When Howard Boyd of Hyattsville got the call yesterday morning, "I immediately stopped arguing with my wife and started dancing around."
Boyd, a mechanical engineer, was one of the winners in an unusual lottery held yesterday by the State of Maryland. The prize: low-interest mortgage money.
About 125 of the 217 state residents who applied for the home loans for low- and moderate-income persons will get them, the state Department of Economic and Community Development estimates.
State officials grouped applicants by county, and the lottery established a priority list for each group. Those at the top are guaranteed the first shots at trying to meet the state's stringent requirements for getting the cheap mortgage funds.
The state has offered subsidized mortgage money in the past, but until this year it doled out the funds on a first-come, first-served basis. This led, understandably, to a rush on state offices by would-be home buyers competing to be at the front of the line.
Having lines of people camped outside for days "made for good TV," said Dennis McGee, press secretary for the economic development department, but it "got hectic" and every year the department got complaints of people butting ahead in line.
This year the department decided to take applications first and then try the lottery system as "more equitable" and to "save wear and tear on people," McGee said.
The state has $4.5 million, raised in a state bond issue earlier this year, that it will loan at 93/4 percent interest. Each of Maryland's 24 counties will get some of the money, to be distributed according to the lottery list.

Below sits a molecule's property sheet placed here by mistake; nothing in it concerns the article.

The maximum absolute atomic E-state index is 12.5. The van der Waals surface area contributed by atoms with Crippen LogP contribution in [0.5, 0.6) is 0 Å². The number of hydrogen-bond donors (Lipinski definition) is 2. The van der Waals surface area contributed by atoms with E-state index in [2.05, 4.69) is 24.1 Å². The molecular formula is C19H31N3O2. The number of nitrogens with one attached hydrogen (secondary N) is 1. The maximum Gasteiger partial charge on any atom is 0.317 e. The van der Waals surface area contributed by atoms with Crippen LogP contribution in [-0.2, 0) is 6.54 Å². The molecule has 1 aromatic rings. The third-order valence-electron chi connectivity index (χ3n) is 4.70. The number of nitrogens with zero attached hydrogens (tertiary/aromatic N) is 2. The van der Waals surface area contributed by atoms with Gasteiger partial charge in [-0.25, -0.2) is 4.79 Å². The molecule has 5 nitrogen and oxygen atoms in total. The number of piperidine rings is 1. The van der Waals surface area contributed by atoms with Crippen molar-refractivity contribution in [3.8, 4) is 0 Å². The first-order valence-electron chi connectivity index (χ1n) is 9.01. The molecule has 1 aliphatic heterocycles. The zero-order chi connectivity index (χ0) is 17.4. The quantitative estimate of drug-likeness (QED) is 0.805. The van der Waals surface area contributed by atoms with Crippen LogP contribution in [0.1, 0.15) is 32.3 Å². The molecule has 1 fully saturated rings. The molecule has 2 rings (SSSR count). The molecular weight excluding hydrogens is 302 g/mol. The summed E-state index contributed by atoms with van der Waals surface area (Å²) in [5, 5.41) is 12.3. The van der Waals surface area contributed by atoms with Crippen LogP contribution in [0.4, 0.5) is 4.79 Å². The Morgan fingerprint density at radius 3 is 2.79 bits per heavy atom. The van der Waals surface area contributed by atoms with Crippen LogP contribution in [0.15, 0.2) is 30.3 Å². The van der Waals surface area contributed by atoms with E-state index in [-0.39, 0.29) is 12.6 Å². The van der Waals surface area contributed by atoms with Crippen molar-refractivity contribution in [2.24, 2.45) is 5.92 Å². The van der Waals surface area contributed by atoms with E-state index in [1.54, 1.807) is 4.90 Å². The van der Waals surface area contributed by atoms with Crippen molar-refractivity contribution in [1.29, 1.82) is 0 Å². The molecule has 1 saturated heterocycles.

The final number of applicants apparently understates the level of interest among state residents in the loans during this time of stunning mortgage interest rates. The state gave out about 6,000 applications to Marylanders who had requested them, but got back only 217 with the $115 filing fee.
Many of those who first expressed interest probably didn't qualify for the loans, since the eligibility requirements include more hurdles than O.J. Simpson trying to catch a plane during an air controllers' strike.
The highest family income limit is $29,900, and the maximum loan amount is $46,500. Applicants must not have other real property or available cash assets that would help them get a private mortgage -- but they must be able to provide a 5 percent down payment, which may not be borrowed.
To be eligible, would-be home buyers also must have "established credit, good general credit standing," stable employment and other evidence they are good risks. But they also must be able to prove that they cannot get a mortgage elsewhere, and they have to have at least two letters of rejection to prove it.
Only single-family residences, not including mobile homes or co-ops, are to be bought, and these must be "of modest means" and "safe, sanitary and adequate for the family's current needs," according to an official information sheet.
Boyd, 26, whose name is No. 1 on the Prince George's County list, said he and his wife Michelle, 23, had only 11/2 weeks after finding out about the program to find a house they wanted and to get papers drawn up on it. They found a two-bedroom house on a quarter-acre lot in Hyattsville and now are just waiting to see if their luck on the draw will be accompanied by success in meeting all the state's requirements.
By afternoon, Boyd was a bit more restrained than when he first heard that his name was at the top of the Prince George's list and did a jig around his living room, but he says he is optimistic he and his wife can meet all the requirements.
When they do, he says, "It's going to mean not having to pay rent again. It's going to mean finally getting a mortgage."